Scientists Have Discovered Almost 100 New Exoplanets

Rodiano Bonacci
Febbraio 15, 2018

Almost 100 planets orbiting stars outside our solar system have been discovered by scientists.

They confirmed 149 as real exoplanets, of which 95 proved to be new discoveries.

NASA's K2 mission has provided a second chance for the Kepler Space Telescope to push the boundaries of observation and planet-hunting.

The spacecraft, which is on the K2 mission to discover new exoplanets, has uncovered thousands of candidates since it was launched nearly a decade ago. But a fix was affected in 2014, and the second phase of its planet-hunting mission, which is still ongoing, was called K2.

An global team of researchers from institutions including NASA, Caltech, Denmark, and the University of California, Berkeley, today added 95 new exoplanets to the list.

"We found that some of the signals were caused by multiple star systems or noise from the spacecraft", study lead author Andrew Mayo, a Ph.D. student at the Technical University of Denmark's National Space Institute, said in a statement. The Kepler telescope had a mechanical failure in 2013 after observing one swath of space for four years, picking up faraway, dim planets and stars.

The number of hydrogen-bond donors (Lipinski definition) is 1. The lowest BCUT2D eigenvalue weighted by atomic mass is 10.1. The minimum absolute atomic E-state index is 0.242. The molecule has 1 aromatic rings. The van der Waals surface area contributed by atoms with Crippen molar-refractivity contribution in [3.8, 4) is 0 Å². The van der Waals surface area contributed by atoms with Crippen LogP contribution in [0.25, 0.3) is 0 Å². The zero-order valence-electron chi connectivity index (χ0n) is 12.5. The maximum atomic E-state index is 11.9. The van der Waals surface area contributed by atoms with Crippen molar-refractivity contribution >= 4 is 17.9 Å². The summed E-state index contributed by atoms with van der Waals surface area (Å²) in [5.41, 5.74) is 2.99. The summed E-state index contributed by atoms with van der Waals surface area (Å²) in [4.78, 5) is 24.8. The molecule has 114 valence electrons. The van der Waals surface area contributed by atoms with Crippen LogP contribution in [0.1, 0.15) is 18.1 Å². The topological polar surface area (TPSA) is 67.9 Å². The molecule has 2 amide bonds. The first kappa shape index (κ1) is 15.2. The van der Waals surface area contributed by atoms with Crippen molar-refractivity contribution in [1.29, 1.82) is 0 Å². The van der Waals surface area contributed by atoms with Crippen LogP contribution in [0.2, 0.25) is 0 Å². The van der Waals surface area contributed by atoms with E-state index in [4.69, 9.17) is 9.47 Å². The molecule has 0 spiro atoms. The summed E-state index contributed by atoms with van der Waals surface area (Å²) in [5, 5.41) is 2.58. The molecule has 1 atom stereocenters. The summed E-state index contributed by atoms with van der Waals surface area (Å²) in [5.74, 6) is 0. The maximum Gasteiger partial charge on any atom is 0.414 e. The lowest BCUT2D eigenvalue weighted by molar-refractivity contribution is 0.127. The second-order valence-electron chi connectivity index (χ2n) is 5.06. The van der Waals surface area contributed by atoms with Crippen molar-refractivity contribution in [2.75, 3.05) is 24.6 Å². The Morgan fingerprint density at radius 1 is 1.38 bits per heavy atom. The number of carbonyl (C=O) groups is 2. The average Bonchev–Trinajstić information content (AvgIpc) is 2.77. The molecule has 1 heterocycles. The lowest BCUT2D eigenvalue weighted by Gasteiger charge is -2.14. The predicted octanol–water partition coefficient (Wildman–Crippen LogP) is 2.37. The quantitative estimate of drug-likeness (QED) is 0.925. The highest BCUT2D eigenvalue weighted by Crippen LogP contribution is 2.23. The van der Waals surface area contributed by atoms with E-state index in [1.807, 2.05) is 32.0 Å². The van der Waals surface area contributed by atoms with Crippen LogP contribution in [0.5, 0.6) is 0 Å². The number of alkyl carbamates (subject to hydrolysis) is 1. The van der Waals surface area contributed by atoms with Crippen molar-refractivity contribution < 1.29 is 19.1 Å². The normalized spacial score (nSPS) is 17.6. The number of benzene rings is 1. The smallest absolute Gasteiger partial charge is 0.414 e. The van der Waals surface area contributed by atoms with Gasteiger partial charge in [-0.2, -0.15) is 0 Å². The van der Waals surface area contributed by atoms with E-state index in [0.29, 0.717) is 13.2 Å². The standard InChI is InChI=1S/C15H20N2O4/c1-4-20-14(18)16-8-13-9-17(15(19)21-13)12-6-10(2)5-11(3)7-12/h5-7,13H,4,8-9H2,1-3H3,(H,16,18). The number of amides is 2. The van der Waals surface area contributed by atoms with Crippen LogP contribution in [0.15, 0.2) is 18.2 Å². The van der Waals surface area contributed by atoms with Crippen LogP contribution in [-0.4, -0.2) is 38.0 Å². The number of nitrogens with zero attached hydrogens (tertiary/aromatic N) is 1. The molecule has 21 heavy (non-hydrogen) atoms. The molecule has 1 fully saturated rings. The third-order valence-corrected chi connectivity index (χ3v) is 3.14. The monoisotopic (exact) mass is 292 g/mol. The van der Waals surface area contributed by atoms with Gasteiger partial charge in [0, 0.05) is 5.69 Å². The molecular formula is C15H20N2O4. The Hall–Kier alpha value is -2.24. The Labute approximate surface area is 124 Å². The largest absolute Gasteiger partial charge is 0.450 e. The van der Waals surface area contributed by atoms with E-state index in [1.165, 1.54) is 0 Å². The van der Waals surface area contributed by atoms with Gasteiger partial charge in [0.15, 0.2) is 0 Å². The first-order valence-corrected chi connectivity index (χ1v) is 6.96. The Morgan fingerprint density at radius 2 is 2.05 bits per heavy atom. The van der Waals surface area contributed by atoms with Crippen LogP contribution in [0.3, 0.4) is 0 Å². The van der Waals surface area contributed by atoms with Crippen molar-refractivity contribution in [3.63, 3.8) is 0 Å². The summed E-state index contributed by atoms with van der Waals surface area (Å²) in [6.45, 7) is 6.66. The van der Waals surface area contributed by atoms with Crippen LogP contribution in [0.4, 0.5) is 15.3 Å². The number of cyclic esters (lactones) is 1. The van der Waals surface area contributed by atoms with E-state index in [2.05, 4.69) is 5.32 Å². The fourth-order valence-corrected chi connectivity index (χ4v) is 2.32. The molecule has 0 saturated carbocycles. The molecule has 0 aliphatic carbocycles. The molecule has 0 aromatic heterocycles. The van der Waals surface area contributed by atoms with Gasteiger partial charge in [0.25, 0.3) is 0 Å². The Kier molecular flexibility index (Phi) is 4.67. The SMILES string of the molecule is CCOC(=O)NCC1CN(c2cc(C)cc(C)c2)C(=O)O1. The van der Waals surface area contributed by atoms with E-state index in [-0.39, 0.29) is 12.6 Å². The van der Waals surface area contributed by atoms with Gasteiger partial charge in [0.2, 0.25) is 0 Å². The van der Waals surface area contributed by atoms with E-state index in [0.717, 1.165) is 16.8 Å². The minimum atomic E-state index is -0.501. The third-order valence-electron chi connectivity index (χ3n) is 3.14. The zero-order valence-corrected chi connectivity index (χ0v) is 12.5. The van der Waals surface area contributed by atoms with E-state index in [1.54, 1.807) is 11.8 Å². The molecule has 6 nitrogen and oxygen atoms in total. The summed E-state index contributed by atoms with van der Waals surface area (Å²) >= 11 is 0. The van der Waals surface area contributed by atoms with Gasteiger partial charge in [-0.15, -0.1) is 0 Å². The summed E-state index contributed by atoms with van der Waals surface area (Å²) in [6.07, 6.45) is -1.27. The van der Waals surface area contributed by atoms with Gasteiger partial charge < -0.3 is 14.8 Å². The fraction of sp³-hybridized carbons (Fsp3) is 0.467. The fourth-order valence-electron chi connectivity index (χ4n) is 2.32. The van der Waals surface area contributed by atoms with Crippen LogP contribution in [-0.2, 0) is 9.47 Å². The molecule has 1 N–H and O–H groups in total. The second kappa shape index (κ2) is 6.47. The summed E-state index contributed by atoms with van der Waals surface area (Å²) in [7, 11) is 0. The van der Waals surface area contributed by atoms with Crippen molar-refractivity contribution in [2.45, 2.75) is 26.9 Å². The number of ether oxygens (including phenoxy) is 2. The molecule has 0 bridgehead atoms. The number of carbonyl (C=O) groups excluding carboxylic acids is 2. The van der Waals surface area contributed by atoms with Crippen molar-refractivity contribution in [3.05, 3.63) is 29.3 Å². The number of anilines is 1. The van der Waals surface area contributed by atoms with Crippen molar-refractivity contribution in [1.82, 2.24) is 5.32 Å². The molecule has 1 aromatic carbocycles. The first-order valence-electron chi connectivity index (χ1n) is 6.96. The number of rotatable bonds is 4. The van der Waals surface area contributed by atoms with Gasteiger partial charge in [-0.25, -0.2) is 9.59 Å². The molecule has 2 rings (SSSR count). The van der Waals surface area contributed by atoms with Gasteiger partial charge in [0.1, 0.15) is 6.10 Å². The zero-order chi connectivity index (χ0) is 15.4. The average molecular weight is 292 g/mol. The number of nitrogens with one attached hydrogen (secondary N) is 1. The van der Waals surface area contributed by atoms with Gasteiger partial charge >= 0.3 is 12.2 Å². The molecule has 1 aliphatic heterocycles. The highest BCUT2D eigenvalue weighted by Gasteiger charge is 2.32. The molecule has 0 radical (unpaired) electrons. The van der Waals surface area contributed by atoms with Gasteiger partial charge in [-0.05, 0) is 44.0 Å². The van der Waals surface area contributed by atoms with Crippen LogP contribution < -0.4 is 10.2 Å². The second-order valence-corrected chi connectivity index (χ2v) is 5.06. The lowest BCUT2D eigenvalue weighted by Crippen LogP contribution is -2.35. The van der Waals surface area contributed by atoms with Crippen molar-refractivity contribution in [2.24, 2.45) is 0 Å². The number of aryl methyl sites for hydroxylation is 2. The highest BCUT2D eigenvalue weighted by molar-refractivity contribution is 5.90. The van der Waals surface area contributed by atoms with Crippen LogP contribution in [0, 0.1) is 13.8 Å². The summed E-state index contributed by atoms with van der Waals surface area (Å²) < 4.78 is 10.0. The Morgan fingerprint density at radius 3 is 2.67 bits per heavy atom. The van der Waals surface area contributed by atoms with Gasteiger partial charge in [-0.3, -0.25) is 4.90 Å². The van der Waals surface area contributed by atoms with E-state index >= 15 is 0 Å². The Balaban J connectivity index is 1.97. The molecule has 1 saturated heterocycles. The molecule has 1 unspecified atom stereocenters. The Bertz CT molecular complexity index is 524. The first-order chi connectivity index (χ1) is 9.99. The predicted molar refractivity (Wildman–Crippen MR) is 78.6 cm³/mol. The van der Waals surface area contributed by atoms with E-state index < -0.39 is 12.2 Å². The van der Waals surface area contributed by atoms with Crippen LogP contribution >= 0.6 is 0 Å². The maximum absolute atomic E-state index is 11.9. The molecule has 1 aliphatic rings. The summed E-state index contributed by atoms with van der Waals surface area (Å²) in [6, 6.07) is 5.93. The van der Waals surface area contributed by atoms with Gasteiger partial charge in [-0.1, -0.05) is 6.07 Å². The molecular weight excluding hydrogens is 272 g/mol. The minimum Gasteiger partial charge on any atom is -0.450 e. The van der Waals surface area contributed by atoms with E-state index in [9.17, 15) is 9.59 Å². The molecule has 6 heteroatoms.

The 100 new planets were discovered by registering the dips in light caused when the planets cross in front of the host star. The mission was revived as K2 when NASA figured out a way to use Kepler's thrusters as a makeshift reaction wheel, therefore retaining the ability to reorient the telescope to look at different parts of the sky. One world of particular interest among the latest batch was found to orbit the brightest star to host a planet ever found using Kepler. The dips indicate that the planets exist, which then must be examined more closely in order to determine whether they are, in fact, a planet.

The search for new exoplanets is now one of the most exciting areas of space science, one that is providing fascinating insights into our universe.

Behind the K2 Mission.

Just like the planets in the solar system range in size from the tiny Mercury (18 of it could fit inside Earth) to the big Jupiter (about 1,300 Earths could fit inside it), exoplanets come in a variety of sizes and masses too - some smaller than the moon and others a few times larger than Jupiter.

This is partially about the search for extraterrestrial life, but also because statistical data about the universe around us - such as how many planets there are, the average number of planets per system, and the number of rocky and gaseous planets - can tell us more about how typical (or not) our own Solar System is, and how it fits into our Universe.

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